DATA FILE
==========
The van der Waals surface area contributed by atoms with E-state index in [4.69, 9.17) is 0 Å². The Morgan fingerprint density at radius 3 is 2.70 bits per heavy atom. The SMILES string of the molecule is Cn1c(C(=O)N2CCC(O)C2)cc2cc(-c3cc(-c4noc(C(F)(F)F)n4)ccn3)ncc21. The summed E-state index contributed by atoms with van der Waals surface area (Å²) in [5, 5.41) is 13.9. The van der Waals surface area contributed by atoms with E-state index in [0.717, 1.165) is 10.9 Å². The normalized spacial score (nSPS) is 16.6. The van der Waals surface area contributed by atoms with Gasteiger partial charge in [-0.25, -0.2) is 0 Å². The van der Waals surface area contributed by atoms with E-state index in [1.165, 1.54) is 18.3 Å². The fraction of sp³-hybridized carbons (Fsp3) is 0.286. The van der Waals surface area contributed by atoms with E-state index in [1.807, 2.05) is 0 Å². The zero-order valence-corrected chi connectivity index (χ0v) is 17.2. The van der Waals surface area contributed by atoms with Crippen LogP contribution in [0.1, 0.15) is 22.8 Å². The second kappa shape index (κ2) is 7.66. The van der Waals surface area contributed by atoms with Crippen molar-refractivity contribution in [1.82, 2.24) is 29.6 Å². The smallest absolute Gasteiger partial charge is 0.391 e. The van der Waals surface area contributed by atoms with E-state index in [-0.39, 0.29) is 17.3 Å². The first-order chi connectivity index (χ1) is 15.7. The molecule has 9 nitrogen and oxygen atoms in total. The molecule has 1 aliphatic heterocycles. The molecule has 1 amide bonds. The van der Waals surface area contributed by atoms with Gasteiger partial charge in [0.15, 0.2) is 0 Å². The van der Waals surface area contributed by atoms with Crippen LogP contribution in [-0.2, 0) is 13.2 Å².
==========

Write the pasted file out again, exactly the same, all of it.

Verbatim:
The van der Waals surface area contributed by atoms with E-state index in [4.69, 9.17) is 0 Å². The Morgan fingerprint density at radius 3 is 2.70 bits per heavy atom. The SMILES string of the molecule is Cn1c(C(=O)N2CCC(O)C2)cc2cc(-c3cc(-c4noc(C(F)(F)F)n4)ccn3)ncc21. The summed E-state index contributed by atoms with van der Waals surface area (Å²) in [5, 5.41) is 13.9. The van der Waals surface area contributed by atoms with E-state index in [0.717, 1.165) is 10.9 Å². The normalized spacial score (nSPS) is 16.6. The van der Waals surface area contributed by atoms with Gasteiger partial charge in [-0.25, -0.2) is 0 Å². The van der Waals surface area contributed by atoms with E-state index in [1.165, 1.54) is 18.3 Å². The fraction of sp³-hybridized carbons (Fsp3) is 0.286. The van der Waals surface area contributed by atoms with E-state index in [1.807, 2.05) is 0 Å². The zero-order valence-corrected chi connectivity index (χ0v) is 17.2. The van der Waals surface area contributed by atoms with Crippen LogP contribution in [0.1, 0.15) is 22.8 Å². The second kappa shape index (κ2) is 7.66. The van der Waals surface area contributed by atoms with Crippen molar-refractivity contribution in [1.82, 2.24) is 29.6 Å². The smallest absolute Gasteiger partial charge is 0.391 e. The van der Waals surface area contributed by atoms with E-state index in [-0.39, 0.29) is 17.3 Å². The first-order chi connectivity index (χ1) is 15.7. The molecule has 9 nitrogen and oxygen atoms in total. The molecule has 1 aliphatic heterocycles. The molecule has 1 amide bonds. The van der Waals surface area contributed by atoms with Gasteiger partial charge in [0.15, 0.2) is 0 Å². The van der Waals surface area contributed by atoms with Crippen LogP contribution in [-0.2, 0) is 13.2 Å².